MH: The choice between active and passive management is no longer an either/or question for most investors. Both can — and do— play important roles in building diversified portfolios to meet long-term goals. Yet there are some places where active management may be especially beneficial. Why does an active management approach make sense when investing in, say, infrastructure?

LA: Infrastructure is a specialized asset class where specialized knowledge can drive excess returns. Historically, actively managed listed infrastructure equity funds have outperformed their benchmarks more frequently than actively managed general listed equity funds.

By the way, this is also true for actively managed listed real estate funds. Real estate is also a specialized asset class where specialized knowledge can drive excess returns.

MH: You manage both closed-end and open-end funds. Why should investors consider using a closed-end fund structure for these strategies?

LA: Closed-end funds have a specified pool of capital with no inflows and outflows. Closed-end structures are particularly beneficial when investing in less liquid assets, such as smaller capitalization equities, lower liquidity corporate bonds, floating rate loans, and mortgage-backed securities. These less liquid assets may offer attractive risk/reward opportunities and the stable capital of a closed-end fund gives the manager greater ability to pursue these opportunities.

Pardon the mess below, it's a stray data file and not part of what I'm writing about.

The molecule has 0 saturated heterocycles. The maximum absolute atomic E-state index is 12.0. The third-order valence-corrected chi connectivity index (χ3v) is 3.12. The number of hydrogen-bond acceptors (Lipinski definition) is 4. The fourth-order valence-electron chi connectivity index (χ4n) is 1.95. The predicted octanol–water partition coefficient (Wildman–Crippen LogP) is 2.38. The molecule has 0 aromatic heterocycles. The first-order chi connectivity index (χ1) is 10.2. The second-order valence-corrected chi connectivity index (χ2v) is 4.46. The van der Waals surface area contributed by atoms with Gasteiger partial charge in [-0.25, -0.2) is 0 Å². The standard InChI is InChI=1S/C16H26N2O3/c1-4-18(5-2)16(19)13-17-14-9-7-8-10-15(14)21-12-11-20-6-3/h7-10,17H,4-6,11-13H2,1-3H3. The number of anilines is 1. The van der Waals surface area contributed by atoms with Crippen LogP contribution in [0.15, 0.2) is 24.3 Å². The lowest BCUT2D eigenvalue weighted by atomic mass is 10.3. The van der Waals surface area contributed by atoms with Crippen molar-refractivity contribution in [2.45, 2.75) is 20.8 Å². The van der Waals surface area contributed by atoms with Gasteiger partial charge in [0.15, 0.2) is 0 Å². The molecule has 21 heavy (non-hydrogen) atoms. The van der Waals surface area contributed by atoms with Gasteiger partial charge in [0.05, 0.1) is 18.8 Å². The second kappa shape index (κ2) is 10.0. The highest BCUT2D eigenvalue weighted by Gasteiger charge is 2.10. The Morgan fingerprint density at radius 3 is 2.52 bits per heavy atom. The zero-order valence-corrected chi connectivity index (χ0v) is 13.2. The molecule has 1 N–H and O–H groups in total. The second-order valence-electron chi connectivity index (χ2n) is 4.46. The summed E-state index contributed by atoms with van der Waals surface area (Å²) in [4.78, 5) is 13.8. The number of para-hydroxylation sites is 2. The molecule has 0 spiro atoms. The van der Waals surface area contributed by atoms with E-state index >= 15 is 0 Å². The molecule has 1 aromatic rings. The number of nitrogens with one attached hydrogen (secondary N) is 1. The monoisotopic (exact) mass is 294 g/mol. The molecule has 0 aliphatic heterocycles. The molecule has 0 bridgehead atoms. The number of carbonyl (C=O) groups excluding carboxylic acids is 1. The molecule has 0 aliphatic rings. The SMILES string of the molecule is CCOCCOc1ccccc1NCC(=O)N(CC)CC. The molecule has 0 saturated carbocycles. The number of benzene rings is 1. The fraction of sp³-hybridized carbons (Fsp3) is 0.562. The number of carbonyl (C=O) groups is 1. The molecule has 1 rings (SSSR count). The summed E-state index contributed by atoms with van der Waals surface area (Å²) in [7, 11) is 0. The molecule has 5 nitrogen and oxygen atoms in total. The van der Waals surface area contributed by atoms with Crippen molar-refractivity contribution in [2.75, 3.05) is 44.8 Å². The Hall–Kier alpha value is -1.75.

In addition, closed-end funds frequently utilize leverage, which can amplify investment returns. I note leverage is a positive when investment returns are positive, but leverage is a negative when investment returns are negative.

MH: Let’s turn to the market environment. We’ve been in an environment with a long period of low inflation, low interest rates and relatively low growth. After years of monetary policy serving as the primary stimulus, there is new focus in 2017 on fiscal policy including, as we’ve seen in the headlines, infrastructure spending. What’s your outlook, and what implications does a changing market environment have on real assets?